Various companies have paid one million dollars or more to the government in order to settle cases involving immigration violations. However, the $34 million settlement that an Indian IT company recently agreed to pay is the largest yet.

What did the company do to bring this on itself?

The U.S. Attorneys’ Office in the East District of Texas accuses Infosys, a multi-billion dollar company based in India, of misusing B-1 business visitor visas to place foreign-born employees in professional jobs in the United States. states that persons on B-1 visas are permitted to come to the U.S. to engage in any of the following activities:
  • Consulting with business associates
  • Traveling for a scientific, educational, professional or business convention, or a conference on specific dates
  • Settling an estate
  • Negotiating a contract
  • Participating in short-term training
  • Transiting through the United States
  • Certain air crewmen may enter the U.S. as deadhead crew with a B-1 visa

However, in order to work as a computer programmer or a systems analyst in the U.S., a person must usually possess an H-1B visa. Most H-1B employers are subject to a numerical cap which, in practice, allows them to sponsor professional employees only during the first week of April each year. Also, applying for an H-1B worker involves an expenditure of several thousand dollars in attorneys’ fees and government filing fees.

Infosys employs over 160,000 workers in more than 30 countries. Approximately 15,000 of these workers are employed in the U.S. 10,800 have H-1B visas and 1,600 have L-1B specialized knowledge visas. According to a confidential source, the number using B-1 visas is about 1,000. The company claims that it uses B-1 visas only for “legitimate business purposes”.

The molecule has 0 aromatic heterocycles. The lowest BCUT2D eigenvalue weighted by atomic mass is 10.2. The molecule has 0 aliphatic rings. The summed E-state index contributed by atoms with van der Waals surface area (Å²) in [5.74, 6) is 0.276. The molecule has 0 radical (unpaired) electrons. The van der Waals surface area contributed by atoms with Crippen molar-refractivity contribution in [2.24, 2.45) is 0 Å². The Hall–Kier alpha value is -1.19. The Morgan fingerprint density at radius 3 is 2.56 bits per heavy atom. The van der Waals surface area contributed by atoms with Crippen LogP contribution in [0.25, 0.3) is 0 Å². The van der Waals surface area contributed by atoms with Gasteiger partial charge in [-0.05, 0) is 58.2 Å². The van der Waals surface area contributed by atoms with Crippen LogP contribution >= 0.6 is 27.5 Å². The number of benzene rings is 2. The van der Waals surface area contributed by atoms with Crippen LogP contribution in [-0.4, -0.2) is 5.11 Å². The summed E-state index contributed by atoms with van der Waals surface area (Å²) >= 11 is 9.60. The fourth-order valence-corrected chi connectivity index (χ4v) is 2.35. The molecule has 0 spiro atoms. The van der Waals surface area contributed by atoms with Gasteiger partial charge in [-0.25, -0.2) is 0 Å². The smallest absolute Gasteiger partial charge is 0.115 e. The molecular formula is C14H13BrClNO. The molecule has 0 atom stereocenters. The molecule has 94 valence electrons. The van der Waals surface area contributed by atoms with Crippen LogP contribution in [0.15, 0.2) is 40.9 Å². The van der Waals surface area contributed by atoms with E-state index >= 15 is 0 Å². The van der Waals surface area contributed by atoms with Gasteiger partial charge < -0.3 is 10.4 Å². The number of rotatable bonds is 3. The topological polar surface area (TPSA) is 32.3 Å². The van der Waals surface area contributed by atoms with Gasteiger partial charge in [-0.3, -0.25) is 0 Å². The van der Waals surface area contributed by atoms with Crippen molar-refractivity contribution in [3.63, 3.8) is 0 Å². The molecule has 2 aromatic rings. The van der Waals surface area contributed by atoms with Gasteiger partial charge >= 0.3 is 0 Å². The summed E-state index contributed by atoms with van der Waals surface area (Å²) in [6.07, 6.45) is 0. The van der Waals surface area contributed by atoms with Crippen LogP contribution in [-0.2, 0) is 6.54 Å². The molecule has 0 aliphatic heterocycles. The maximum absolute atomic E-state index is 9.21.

In the settlement agreement, the government and Infosys essentially agree to disagree. The government states that the company provided their B-1 workers with a memorandum which instructed them “to deceive U.S. Consular Officials, including specific instructions to avoid certain terminology, to secure entry of the visa holder in the United States." Infosys, despite agreeing to pay the government $34 million, "denies and disputes any claims of systemic visa fraud, misuse of visas for competitive advantage or immigration abuse. Those claims are untrue and are assertions that remain unproven."

The matter began as a whistleblower case brought by a disgruntled employee. A civil lawsuit by the employee was dismissed. However, in 2011, the B-1 issue raised by the employee led the Department of Justice and the DHS to audit Infosys’ I-9 forms.

This settlement does not subject Infosys to any civil or criminal judgment. It allows the company to continue to supply IT professionals to U.S. firms and to be eligible for federal contracts.

Although $34 million sounds like a lot of money to you and me, given that Infosys’ market capitalization exceeds $30 billion, the settlement amount is simply “chump change” for the company. Indeed, news of the settlement had little effect on the company’s stock price. And making the payment certainly beats spending time in Federal Prison.

However, this is should be a cautionary tale for any employer thinking of toying with U.S. immigration laws, especially those who don’t have a rainy day fund of several millions of dollars to tap. U.S. Attorney John Bales made the point succinctly: “We want other companies like Infosys to be on notice that we will be looking.”

Also, the settlement may aid lawmakers in the House who are trying to limit the use of H-1B and L-1B visas by IT consulting firms in rounding up the necessary votes to do so. The Senate bill (S.744) already contains such a provision.

Employers beware!

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